Does Your Boston Terrier Have Colitis?

 An inflammation of the colon, Colitis is the culprit for around 50 percent of dogs that suffer from chronic diarrhea. Based on the predominant cell types present in the intestinal lining, Colitis can be classified as eosinophilic, histiocytic, plasmacytic-lymphocytic, and granulomatous. The painful condition is considered by many as to be a genetic defect, especially when it comes to the plasmacytic-lymphocytic and histiocytic forms of the condition. In other cases, the cause of Colitis can’t be pinpointed or explained. If your dog has colitis, it may be because of the following factors:

  • Infectious diseases caused by bacteria, fungi, viruses, or parasites (particularly whipworms)
  • Colon cancer
  • Dietary intolerance
  • Medications (including antibiotics)
  • Pancreatitis
  • Dietary indiscretion

The most common symptom of Colitis is diarrhea, which can be bloody or contain mucus. Other signs of Colitis include abdominal pain, gas, painful defecation, straining and prolonged squatting. Because of diarrhea, the dog may become dehydrated. As well, a dog with colitis is often lethargic and passes small stools. You many mistake this condition as constipation, due to straining and prolonged squatting.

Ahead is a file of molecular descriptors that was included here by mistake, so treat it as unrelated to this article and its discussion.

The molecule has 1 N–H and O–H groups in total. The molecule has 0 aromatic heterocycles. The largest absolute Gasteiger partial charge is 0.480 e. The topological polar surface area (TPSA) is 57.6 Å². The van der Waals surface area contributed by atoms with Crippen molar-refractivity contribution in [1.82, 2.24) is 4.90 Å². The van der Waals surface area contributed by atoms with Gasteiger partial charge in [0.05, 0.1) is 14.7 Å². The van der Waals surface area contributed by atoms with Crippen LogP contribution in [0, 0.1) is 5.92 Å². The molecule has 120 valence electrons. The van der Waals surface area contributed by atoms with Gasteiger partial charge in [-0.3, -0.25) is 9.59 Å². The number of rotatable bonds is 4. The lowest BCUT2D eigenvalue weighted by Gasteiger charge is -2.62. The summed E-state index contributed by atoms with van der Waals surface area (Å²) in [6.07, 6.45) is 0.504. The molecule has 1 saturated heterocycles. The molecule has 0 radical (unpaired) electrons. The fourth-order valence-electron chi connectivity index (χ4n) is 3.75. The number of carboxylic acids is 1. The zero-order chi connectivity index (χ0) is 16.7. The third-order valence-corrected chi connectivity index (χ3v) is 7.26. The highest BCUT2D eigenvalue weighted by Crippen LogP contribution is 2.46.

Colitis can be chronic, acute or chronically episodic, depending on the duration of an episode. Chronic Colitis is constant while acute conditions come on suddenly. Chronically episodic means Colitis will come and go often.

Because there are different types of Colitis, it can be easily confused with other conditions of the digestive tract. Your vet will be in a better position to distinguish it from other diseases that share the same symptoms and determine the ultimate cause of the problem after running the proper tests.

If your dog is suffering from severe diarrhea, it will need to undergo several diagnostic tests, which include a thorough physical examination, complete blood count, fecal examination, and x-rays. First off, the most important thing to do is correct the fluid-electrolyte imbalances brought about by diarrhea. If symptoms still persist, your vet may recommend specific blood tests, an ultrasound, and colonoscopy to examine the intestinal lining closely and obtain a tissue sample for biopsy.

Based on the nature of the disease and the underlying cause, the line of treatment will vary. If parasites or diet are the problem, a dietary change coupled with antibiotics may help correct Colitis. Giving your dog a high-fiber diet can help alleviate the symptoms.

When the cause is due to the abnormality of the immune system and the intestinal lining is inflamed, prednisone and similar drugs are usually given. This usually happens with histiocytic colitis and plasmocytic-lymphocytic colitis.

If your dog is prone to Colitis, your vet will probably prescribe a special diet for your dog to follow in order to prevent further episodes. If the cause is determined to be genetic, this dog shouldn’t be allowed to breed in an effort to stop the condition from reoccurring in its pups.